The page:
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Über dieses Buch

This book takes a comprehensive look at Magento, a robust and flexible e-commerce platform built on the Zend framework. With more than 750,000 downloads, Magento is the fastest growing open source e-commerce solution. This book walks you through all of the steps necessary to build a fully functional Magento-based web site. It also includes information on managing products, customers, and orders. This book is directed at web site designers and developers, but will also be extremely useful for business owners who have web sites built on the Magento platform.

Introduces you to Magento, the fastest-growing open-source e-commerce platform Demonstrates how to configure and use Magento Covers how to customize Magento and develop extensions for the Magento platform

Inhaltsverzeichnis

Frontmatter

Getting Started with Magento

Frontmatter

Chapter 1. Introduction to Magento

Magento is a full-fledged, open source eCommerce platform aimed at web site designers, developers, and business owners who are looking for a complete eCommerce web site solution. Magento’s open source architecture enables the user to maintain complete control over the structure and functionality of a web site.
Adam McCombs, Robert Banh

Chapter 2. Installing Magento

The community version of Magento is designed to run under the power of your own web server. In this chapter, you will be reviewing the standard installation process for version 1.3.2.3. Magento can also be installed on local host environments for testing and development. A local host installation follows a similar process that we’ve outlined in this chapter as well. For additional information about installation on a local host system, you can visit http://www.magentocommerce.com.
Adam McCombs, Robert Banh

Chapter 3. The Public Interface Walk-through

Magento is made up of two different interfaces. There is the public interface that is open to anyone who visits the web site and an administration interface, which can only be seen to those who have access. Figure 3-1 shows a quick glance at both interfaces.
Adam McCombs, Robert Banh

Chapter 4. The Administration Interface Walk-through

The administration interface is responsible for controlling everything you see on the public interface. You can view and manage orders, update customer information, and add new products to your store.
Adam McCombs, Robert Banh

Chapter 5. Working with Products

Before you begin working products, you need to set up your store Categories. Categories provide structure and organization to your store. You can use categories to organize products by type, functionality, or even brands. To add new categories or edit existing categories, login to your administrative interface and navigate to Catalog ➤ Manage Categories.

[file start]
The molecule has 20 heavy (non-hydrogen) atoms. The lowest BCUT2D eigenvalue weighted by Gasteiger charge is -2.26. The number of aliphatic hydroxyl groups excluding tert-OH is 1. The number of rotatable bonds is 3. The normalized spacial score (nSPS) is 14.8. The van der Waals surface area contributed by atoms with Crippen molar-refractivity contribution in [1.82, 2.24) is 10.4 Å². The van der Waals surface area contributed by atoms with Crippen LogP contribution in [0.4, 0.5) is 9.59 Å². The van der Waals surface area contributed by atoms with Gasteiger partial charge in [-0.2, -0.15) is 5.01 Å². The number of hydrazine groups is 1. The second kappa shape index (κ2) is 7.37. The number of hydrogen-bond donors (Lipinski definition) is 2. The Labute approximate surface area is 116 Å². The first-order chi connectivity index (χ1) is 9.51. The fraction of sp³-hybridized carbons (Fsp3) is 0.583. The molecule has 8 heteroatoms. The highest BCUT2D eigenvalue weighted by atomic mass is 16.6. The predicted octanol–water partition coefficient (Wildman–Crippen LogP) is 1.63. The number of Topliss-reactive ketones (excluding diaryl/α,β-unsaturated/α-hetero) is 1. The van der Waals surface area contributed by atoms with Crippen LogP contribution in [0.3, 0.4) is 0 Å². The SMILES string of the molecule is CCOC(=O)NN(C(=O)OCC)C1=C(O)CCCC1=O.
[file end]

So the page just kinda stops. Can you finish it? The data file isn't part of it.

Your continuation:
Adam McCombs, Robert Banh

Chapter 6. Working with Customers

What’s an eCommerce store without customers? Customers are an essential part of running an eCommerce-based store. Whether it’s updating order information, managing customer groups, creating additional tax classes, or creating new customers, Magento provides the resources that allow you to provide customer interaction and management.
Adam McCombs, Robert Banh

Advanced Magento Development

Frontmatter

Chapter 7. Working with Orders

Once your store starts receiving orders it can be a little overwhelming. Payments need to be received and verified, customers will need updates on orders that have shipped, and you’ll need to keep an eye on orders through reports. In this chapter, you’ll look at the details of an order, how to process orders, and how to generate reports based upon orders that have been placed. Let’s start by taking a look at an order details page. To view the details of an order from the admin panel, navigate to Sales ➤ Orders. Once the grid listing loads, select an order from the provided list to view its details, as shown in Figure 7-1.
Adam McCombs, Robert Banh

Chapter 8. Configuring Magento

Even if you did not install Magento with sample data, every installation of Magento starts off as demo store. What does this mean? This means that there are several different areas of Magento that you need to modify before you are ready for your store’s first customers and orders.
Adam McCombs, Robert Banh

Chapter 9. Customizing Magento’s Appearance

Magento approaches site layouts and design a little differently than most other platforms. Magento’s template architecture has been structured in a way that allows you to update multiple pages at a time, but it is still flexible enough to allow custom modification of certain pages within your eCommerce store.
Adam McCombs, Robert Banh

Chapter 10. Magento Extensions

Magento designed its architecture in a flexible format that encourages users and communities to build and extend the core application. What does this mean? Simply put, if a feature is missing, you can build it yourself.
Adam McCombs, Robert Banh

Chapter 11. API

What is an application programming interface (API)? It is a component that allows execution of system methods through a standard protocol. In the case of Magento, it is often referred to as a web API or as web services.
Adam McCombs, Robert Banh

Chapter 11. Tips and Tricks

This is the fun part. This chapter shows examples of tips and tricks for Magento that we have acquired during our freelance/contract work with Magento. As the number of projects increases, we start to notice that the requirements start to repeat and overlap. Clients want to import/export their products, the accounting team needs invoices ported to QuickBooks, or the fulfillment department needs orders in CSV/XML format. Within the next few sections, you’ll see how Magento is used in the real world.
Adam McCombs, Robert Banh

Backmatter

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